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This article was published 1/5/2021 (382 days ago), so information in it may no longer be current.
The pandemic hasn’t turned out to be the financial calamity it was first thought to be.
At least, not for everyone.
In fact a recent BMO study — Real Financial Progress Index — launched this year found almost four in 10 Canadians are feeling more secure this year than last, and more than three-quarters surveyed were optimistic about their financial future.
Yet despite the positive findings, many were still feeling a lot of financial stress, says Gayle Ramsay, head of everyday banking and customer growth at BMO.
"And COVID was the No. 1 reason on the list with 55 per cent of respondents."
That’s followed by fear of unknown expenses at 43 per cent, their overall financial situation at 39 per cent and housing costs at 35 per cent.
Other sources of stress were credit card debt, keeping up with monthly bills and student debt among others — only to a lesser extent.
The big connector in the last year, of course, has been the pandemic, which has exacerbated existing financial problems for people already struggling, she says.
Often, it’s because they lack the emergency savings to deal with bumps in their finances.
"If you have something that comes up unexpectedly, and you don’t have something set aside for what used to be called a ‘rainy day fund,’…that’s going to cause a fair amount of anxiety, right?"
Another recent study looking at financial stress during the pandemic confirms this notion as well.
But it also points to the effect of a K-shaped recovery with many Canadians, unable to work from home or who have lost their jobs, feeling much more money stress.
Alex Bierman, an associate professor of sociology at the University of Calgary, is one of the co-authors of the research.
"What seems to be happening is experience of financial stress is not uniform," he says, about the findings of the survey of 2,500 Canadians.
"People who were economically disadvantaged prior to the pandemic are much more likely to experience economic stress during the pandemic."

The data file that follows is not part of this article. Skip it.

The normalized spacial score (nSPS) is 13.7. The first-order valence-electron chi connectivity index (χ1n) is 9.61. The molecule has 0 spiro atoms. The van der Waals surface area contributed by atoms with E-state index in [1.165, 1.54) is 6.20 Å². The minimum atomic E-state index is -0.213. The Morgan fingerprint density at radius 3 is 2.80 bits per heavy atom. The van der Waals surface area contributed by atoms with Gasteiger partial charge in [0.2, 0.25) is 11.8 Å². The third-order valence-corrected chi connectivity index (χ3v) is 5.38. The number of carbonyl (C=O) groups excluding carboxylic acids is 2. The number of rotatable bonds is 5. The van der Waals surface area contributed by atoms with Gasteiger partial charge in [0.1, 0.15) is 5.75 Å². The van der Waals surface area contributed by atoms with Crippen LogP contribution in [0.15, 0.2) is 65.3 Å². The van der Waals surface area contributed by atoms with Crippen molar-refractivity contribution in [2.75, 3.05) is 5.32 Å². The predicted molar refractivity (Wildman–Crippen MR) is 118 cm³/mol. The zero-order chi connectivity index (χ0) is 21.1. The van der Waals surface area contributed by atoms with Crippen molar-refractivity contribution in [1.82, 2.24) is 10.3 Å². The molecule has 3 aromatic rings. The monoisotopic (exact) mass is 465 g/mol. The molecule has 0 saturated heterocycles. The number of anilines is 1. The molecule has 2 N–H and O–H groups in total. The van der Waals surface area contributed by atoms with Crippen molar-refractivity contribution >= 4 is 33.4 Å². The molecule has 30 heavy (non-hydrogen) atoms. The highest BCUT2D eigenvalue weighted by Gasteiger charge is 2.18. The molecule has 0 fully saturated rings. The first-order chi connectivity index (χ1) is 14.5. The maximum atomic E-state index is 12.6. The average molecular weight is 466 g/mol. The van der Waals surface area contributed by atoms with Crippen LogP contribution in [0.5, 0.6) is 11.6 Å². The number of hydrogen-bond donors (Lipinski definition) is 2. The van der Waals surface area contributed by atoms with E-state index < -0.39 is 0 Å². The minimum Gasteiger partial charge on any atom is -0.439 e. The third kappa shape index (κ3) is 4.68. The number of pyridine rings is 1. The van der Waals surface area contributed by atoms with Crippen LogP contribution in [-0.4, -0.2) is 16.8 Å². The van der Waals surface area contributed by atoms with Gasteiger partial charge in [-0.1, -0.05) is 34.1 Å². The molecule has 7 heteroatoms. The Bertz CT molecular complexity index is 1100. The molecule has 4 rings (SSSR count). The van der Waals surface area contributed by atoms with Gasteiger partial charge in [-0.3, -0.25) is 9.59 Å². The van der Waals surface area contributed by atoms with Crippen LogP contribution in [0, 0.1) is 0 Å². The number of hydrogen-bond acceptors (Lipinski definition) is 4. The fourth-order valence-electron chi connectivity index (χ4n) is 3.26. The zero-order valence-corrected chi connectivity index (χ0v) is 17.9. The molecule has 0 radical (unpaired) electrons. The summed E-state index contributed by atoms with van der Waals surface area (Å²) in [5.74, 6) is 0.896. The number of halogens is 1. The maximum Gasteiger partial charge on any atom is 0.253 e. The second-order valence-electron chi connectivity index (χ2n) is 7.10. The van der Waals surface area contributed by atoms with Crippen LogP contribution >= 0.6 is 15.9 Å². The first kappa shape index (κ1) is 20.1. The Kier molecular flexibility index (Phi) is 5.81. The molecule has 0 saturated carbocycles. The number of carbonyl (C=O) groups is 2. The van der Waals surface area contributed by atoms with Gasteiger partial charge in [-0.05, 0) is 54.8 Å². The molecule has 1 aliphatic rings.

The reasons are many, he adds. Low income Canadians typically have been hit hardest by the pandemic given they typically work in occupations where they cannot work from home, and in industries most likely to be shuttered in lockdowns.
Another finding is that Canadians with health or mental health problems prior to the pandemic also experienced higher levels of financial stress.
"This is likely because when people are already experiencing compromised health or mental health difficulties, they may have fewer reserves to cope," Bierman says.
While the study did not specifically look at government supports like the Canada Emergency Response Benefit (CERB), he notes these programs likely helped but also presented challenges.
Executive director of Community Financial Counselling Services John Silver in Winnipeg confirms many of clients seeking help right indicate higher stress from CERB "over eligibility… and how they may have to repay it."
Additionally, he notes other clients "have maxed out their credit cards" to deal with pandemic problems like job loss.
In fact another study by the Canadian Payroll Association, involving Western-Laurier Financial Data Analytics Laboratory that used machine learning techniques to examine the effects of money stress, found less correlation between income and stress, and instead higher stress levels from an inability to deal with unexpected costs.
"An inability to deal with these brief hiccups is a big symptom of financial stress if you report that you would have a hard time meeting your obligations if your paycheque was delayed for a week," Adam Metzler, associate professor of mathematics at Wilfred Laurier University, and one of the authors of the study published a few weeks prior to the pandemic.
"I guess there is maybe a lot of people making a lot of money, but maybe they’re in a house that is too expensive for them or drive a car they shouldn’t be."
The lab has also analyzed more recent data from the pandemic, and early findings suggest people are feeling better off and were saving more.
"But they were still really financially stressed because it’s more like a forced savings from the current conditions."
Metzler further notes, however, the lab’s discoveries and those of the work co-authored by Bierman are not as much at odds as they might appear. The Wilfred Laurier research focused only on full-time workers, while the University of Calgary one examined a broader range of people.
Furthermore, unexpected expenses are more likely to cause stress for lower income earners because they have fewer resources to deal with them.
Ramsay says every Canadian should take steps to build up savings to deal with the unexpected while noting it can be very challenging to do amid all the other demands on the wallet. But working with a financial planner can help, she adds.
"It’s almost like the physical checkup you would have with your doctor, but it’s taking a look at your spending, debt levels and cash flow to find opportunities to cut costs and save money."
Still, Bierman says research suggests this is likely a tall order for individuals in precarious economic situations.
In turn, governments should examine more permanent economic supports like a basic universal income.
"Without this… people risk being permanently disenfranchised economically."